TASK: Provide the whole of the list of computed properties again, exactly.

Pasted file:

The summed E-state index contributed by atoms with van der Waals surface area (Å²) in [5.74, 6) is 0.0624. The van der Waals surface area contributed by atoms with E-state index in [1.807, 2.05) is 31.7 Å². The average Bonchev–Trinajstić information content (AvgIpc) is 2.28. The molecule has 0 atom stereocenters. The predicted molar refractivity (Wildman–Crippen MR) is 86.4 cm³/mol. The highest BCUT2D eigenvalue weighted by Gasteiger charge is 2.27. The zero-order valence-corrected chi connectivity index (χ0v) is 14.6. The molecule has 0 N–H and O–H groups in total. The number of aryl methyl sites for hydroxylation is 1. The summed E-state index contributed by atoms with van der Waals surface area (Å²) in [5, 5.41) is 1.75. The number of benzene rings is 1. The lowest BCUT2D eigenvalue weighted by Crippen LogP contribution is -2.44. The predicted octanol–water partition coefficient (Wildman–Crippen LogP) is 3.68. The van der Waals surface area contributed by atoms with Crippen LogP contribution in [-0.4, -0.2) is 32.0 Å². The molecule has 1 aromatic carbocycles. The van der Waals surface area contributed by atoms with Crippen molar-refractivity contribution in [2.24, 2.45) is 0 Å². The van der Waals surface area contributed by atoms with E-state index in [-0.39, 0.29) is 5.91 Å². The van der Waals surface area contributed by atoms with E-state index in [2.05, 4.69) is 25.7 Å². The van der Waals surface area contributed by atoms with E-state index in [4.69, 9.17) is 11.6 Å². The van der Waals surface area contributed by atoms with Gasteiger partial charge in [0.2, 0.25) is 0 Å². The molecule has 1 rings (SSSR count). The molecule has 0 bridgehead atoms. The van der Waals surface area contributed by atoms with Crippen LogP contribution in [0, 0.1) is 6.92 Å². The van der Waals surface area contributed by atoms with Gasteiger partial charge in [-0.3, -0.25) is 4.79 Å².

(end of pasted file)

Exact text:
The summed E-state index contributed by atoms with van der Waals surface area (Å²) in [5.74, 6) is 0.0624. The van der Waals surface area contributed by atoms with E-state index in [1.807, 2.05) is 31.7 Å². The average Bonchev–Trinajstić information content (AvgIpc) is 2.28. The molecule has 0 atom stereocenters. The predicted molar refractivity (Wildman–Crippen MR) is 86.4 cm³/mol. The highest BCUT2D eigenvalue weighted by Gasteiger charge is 2.27. The zero-order valence-corrected chi connectivity index (χ0v) is 14.6. The molecule has 0 N–H and O–H groups in total. The number of aryl methyl sites for hydroxylation is 1. The summed E-state index contributed by atoms with van der Waals surface area (Å²) in [5, 5.41) is 1.75. The number of benzene rings is 1. The lowest BCUT2D eigenvalue weighted by Crippen LogP contribution is -2.44. The predicted octanol–water partition coefficient (Wildman–Crippen LogP) is 3.68. The van der Waals surface area contributed by atoms with Crippen LogP contribution in [-0.4, -0.2) is 32.0 Å². The molecule has 1 aromatic carbocycles. The van der Waals surface area contributed by atoms with Crippen molar-refractivity contribution in [2.24, 2.45) is 0 Å². The van der Waals surface area contributed by atoms with E-state index in [-0.39, 0.29) is 5.91 Å². The van der Waals surface area contributed by atoms with E-state index in [2.05, 4.69) is 25.7 Å². The van der Waals surface area contributed by atoms with E-state index in [4.69, 9.17) is 11.6 Å². The van der Waals surface area contributed by atoms with Gasteiger partial charge in [0.2, 0.25) is 0 Å². The molecule has 1 rings (SSSR count). The molecule has 0 bridgehead atoms. The van der Waals surface area contributed by atoms with Crippen LogP contribution in [0, 0.1) is 6.92 Å². The van der Waals surface area contributed by atoms with Gasteiger partial charge in [-0.3, -0.25) is 4.79 Å².